Finally, examination of the regulatory logic of the circuit revealed that it consists of an overlapping arrangement of positive and negative feedback (Figure 7B). Together with the experimental analysis, this provides an intuitive understanding of the performance of the transcriptional circuit. Moreover, the logic can be generalized and extended to regulate additional target genes in a morphogen-like manner (Figures 7C and 7C′). As such, this mechanism might represent a general strategy for morphogen interpretation. Together, the study highlights the information-processing power of transcriptional networks (Alon, 2007; Davidson, 2010; Jaeger and Reinitz, 2006; Vokes et al., 2007), and the simplicity and adaptability of this mechanism suggest that it is likely to be relevant for the control of patterning of tissues other than the neural tube.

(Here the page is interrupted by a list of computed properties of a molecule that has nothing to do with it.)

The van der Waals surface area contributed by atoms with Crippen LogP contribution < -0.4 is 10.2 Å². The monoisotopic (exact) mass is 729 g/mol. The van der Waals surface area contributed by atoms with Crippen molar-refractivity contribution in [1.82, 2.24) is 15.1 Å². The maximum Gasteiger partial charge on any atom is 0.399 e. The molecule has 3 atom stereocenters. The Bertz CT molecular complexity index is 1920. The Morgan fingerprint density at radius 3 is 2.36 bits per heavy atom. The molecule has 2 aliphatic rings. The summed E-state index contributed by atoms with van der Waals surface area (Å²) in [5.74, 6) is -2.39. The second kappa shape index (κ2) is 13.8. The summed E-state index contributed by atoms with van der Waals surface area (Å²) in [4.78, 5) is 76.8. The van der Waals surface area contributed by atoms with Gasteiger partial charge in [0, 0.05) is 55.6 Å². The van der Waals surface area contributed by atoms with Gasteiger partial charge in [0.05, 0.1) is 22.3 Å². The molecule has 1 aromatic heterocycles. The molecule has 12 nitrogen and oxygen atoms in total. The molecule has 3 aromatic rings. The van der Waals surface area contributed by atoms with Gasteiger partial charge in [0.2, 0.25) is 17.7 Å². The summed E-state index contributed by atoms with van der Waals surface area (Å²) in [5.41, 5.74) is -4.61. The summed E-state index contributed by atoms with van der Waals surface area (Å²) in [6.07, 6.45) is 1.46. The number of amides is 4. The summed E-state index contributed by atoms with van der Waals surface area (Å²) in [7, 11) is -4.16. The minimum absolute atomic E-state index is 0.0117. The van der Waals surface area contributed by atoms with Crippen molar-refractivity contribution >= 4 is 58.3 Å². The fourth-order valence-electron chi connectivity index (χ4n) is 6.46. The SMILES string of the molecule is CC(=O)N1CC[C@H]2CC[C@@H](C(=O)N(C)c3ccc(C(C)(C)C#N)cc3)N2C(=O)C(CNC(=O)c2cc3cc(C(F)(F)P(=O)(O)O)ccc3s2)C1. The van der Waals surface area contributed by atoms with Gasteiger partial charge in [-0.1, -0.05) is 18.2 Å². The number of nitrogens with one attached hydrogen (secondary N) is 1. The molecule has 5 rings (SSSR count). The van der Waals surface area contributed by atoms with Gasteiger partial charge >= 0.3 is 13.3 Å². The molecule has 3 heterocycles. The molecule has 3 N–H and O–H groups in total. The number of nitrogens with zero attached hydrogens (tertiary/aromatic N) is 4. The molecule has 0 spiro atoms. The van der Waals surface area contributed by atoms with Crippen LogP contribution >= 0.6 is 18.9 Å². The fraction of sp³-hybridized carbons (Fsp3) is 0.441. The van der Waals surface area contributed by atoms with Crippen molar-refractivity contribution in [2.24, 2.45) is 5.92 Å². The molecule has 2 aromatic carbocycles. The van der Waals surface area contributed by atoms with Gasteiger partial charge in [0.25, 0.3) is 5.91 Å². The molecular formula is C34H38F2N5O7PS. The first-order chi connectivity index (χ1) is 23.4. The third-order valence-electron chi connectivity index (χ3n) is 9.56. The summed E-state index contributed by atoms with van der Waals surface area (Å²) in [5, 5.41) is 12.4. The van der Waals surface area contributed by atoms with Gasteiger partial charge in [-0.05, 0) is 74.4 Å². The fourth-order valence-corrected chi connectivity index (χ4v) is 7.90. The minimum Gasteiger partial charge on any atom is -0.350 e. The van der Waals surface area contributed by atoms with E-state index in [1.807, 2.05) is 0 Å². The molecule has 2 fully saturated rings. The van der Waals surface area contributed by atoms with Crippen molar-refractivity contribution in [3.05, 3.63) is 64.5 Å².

Mice containing mutant alleles for Pax6 (Small Eye allele), Olig2, and Gli3 (XtJ allele) have been described previously (Ericson et al., 1997; Hui and Joyner, 1993; Zhou and Anderson, 2002). To generate the Tg(GBS-GFP) line, eight concatemerized fragments of a FoxA2 enhancer that contains a Gli binding site (Sasaki et al., 1997) were cloned upstream of the hsp68 minimal promoter and eGFP (details are provided in Extended Experimental Procedures). To stage mice, we used somite number and converted these to standardized times (Table S1) expressed as hours postheadfold stage (hph). All procedures were carried out with the approval of the Institute Ethical and Biological Services Animal Research Committees under Home Office Project License (PPL 80/2091).